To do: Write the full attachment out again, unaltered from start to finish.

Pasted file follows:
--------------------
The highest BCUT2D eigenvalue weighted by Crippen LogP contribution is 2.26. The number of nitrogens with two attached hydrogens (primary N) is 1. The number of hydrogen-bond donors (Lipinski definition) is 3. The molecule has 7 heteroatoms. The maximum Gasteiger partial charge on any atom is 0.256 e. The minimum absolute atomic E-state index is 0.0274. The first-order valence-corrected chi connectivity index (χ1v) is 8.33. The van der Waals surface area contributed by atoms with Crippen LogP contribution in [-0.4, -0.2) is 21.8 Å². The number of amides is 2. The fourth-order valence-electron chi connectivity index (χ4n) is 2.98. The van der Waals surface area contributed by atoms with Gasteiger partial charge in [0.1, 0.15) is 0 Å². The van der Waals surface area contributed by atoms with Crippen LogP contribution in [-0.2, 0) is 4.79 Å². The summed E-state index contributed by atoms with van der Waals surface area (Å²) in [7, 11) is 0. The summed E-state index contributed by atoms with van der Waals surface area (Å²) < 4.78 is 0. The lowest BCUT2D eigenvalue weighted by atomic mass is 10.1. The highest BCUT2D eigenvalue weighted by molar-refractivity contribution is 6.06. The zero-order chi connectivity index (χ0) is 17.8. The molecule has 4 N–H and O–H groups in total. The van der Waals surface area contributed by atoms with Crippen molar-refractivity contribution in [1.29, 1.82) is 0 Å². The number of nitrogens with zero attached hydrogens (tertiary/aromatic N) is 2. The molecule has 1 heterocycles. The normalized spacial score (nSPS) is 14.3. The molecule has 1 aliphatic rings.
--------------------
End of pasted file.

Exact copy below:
The highest BCUT2D eigenvalue weighted by Crippen LogP contribution is 2.26. The number of nitrogens with two attached hydrogens (primary N) is 1. The number of hydrogen-bond donors (Lipinski definition) is 3. The molecule has 7 heteroatoms. The maximum Gasteiger partial charge on any atom is 0.256 e. The minimum absolute atomic E-state index is 0.0274. The first-order valence-corrected chi connectivity index (χ1v) is 8.33. The van der Waals surface area contributed by atoms with Crippen LogP contribution in [-0.4, -0.2) is 21.8 Å². The number of amides is 2. The fourth-order valence-electron chi connectivity index (χ4n) is 2.98. The van der Waals surface area contributed by atoms with Gasteiger partial charge in [0.1, 0.15) is 0 Å². The van der Waals surface area contributed by atoms with Crippen LogP contribution in [-0.2, 0) is 4.79 Å². The summed E-state index contributed by atoms with van der Waals surface area (Å²) in [7, 11) is 0. The summed E-state index contributed by atoms with van der Waals surface area (Å²) < 4.78 is 0. The lowest BCUT2D eigenvalue weighted by atomic mass is 10.1. The highest BCUT2D eigenvalue weighted by molar-refractivity contribution is 6.06. The zero-order chi connectivity index (χ0) is 17.8. The molecule has 4 N–H and O–H groups in total. The van der Waals surface area contributed by atoms with Crippen molar-refractivity contribution in [1.29, 1.82) is 0 Å². The number of nitrogens with zero attached hydrogens (tertiary/aromatic N) is 2. The molecule has 1 heterocycles. The normalized spacial score (nSPS) is 14.3. The molecule has 1 aliphatic rings.